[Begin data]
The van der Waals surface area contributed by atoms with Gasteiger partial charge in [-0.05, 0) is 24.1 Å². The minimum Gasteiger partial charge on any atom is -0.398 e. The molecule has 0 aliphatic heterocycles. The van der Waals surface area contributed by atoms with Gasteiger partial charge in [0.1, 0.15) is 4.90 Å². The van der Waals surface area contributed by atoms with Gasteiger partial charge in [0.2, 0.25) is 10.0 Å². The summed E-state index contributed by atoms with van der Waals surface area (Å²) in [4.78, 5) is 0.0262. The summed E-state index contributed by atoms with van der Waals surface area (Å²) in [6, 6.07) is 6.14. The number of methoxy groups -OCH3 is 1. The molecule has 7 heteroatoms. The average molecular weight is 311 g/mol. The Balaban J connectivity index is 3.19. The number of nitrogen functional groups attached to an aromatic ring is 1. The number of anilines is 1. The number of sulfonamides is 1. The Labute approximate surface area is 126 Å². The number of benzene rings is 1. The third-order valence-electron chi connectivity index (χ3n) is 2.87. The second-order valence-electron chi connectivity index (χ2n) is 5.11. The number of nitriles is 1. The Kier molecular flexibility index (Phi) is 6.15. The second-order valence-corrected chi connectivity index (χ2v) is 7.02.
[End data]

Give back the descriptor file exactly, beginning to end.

The van der Waals surface area contributed by atoms with Gasteiger partial charge in [-0.05, 0) is 24.1 Å². The minimum Gasteiger partial charge on any atom is -0.398 e. The molecule has 0 aliphatic heterocycles. The van der Waals surface area contributed by atoms with Gasteiger partial charge in [0.1, 0.15) is 4.90 Å². The van der Waals surface area contributed by atoms with Gasteiger partial charge in [0.2, 0.25) is 10.0 Å². The summed E-state index contributed by atoms with van der Waals surface area (Å²) in [4.78, 5) is 0.0262. The summed E-state index contributed by atoms with van der Waals surface area (Å²) in [6, 6.07) is 6.14. The number of methoxy groups -OCH3 is 1. The molecule has 7 heteroatoms. The average molecular weight is 311 g/mol. The Balaban J connectivity index is 3.19. The number of nitrogen functional groups attached to an aromatic ring is 1. The number of anilines is 1. The number of sulfonamides is 1. The Labute approximate surface area is 126 Å². The number of benzene rings is 1. The third-order valence-electron chi connectivity index (χ3n) is 2.87. The second-order valence-electron chi connectivity index (χ2n) is 5.11. The number of nitriles is 1. The Kier molecular flexibility index (Phi) is 6.15. The second-order valence-corrected chi connectivity index (χ2v) is 7.02.